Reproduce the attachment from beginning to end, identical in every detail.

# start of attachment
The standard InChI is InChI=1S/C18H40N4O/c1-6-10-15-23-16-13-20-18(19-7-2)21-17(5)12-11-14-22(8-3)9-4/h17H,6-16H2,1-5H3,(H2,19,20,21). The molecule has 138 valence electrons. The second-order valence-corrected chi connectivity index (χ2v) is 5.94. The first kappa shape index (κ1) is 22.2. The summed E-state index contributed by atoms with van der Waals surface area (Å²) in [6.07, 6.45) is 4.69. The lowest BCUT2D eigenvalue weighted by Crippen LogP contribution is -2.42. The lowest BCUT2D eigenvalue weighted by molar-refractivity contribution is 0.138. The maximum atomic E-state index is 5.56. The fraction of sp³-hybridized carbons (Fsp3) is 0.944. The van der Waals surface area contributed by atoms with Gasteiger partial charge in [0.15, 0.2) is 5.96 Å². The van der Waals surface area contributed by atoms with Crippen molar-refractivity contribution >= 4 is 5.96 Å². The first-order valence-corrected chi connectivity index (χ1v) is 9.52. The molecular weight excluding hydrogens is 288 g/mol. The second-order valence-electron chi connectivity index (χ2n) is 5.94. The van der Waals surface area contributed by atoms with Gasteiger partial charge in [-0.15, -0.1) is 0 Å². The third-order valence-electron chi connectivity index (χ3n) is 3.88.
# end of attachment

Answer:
The standard InChI is InChI=1S/C18H40N4O/c1-6-10-15-23-16-13-20-18(19-7-2)21-17(5)12-11-14-22(8-3)9-4/h17H,6-16H2,1-5H3,(H2,19,20,21). The molecule has 138 valence electrons. The second-order valence-corrected chi connectivity index (χ2v) is 5.94. The first kappa shape index (κ1) is 22.2. The summed E-state index contributed by atoms with van der Waals surface area (Å²) in [6.07, 6.45) is 4.69. The lowest BCUT2D eigenvalue weighted by Crippen LogP contribution is -2.42. The lowest BCUT2D eigenvalue weighted by molar-refractivity contribution is 0.138. The maximum atomic E-state index is 5.56. The fraction of sp³-hybridized carbons (Fsp3) is 0.944. The van der Waals surface area contributed by atoms with Gasteiger partial charge in [0.15, 0.2) is 5.96 Å². The van der Waals surface area contributed by atoms with Crippen molar-refractivity contribution >= 4 is 5.96 Å². The first-order valence-corrected chi connectivity index (χ1v) is 9.52. The molecular weight excluding hydrogens is 288 g/mol. The second-order valence-electron chi connectivity index (χ2n) is 5.94. The van der Waals surface area contributed by atoms with Gasteiger partial charge in [-0.15, -0.1) is 0 Å². The third-order valence-electron chi connectivity index (χ3n) is 3.88.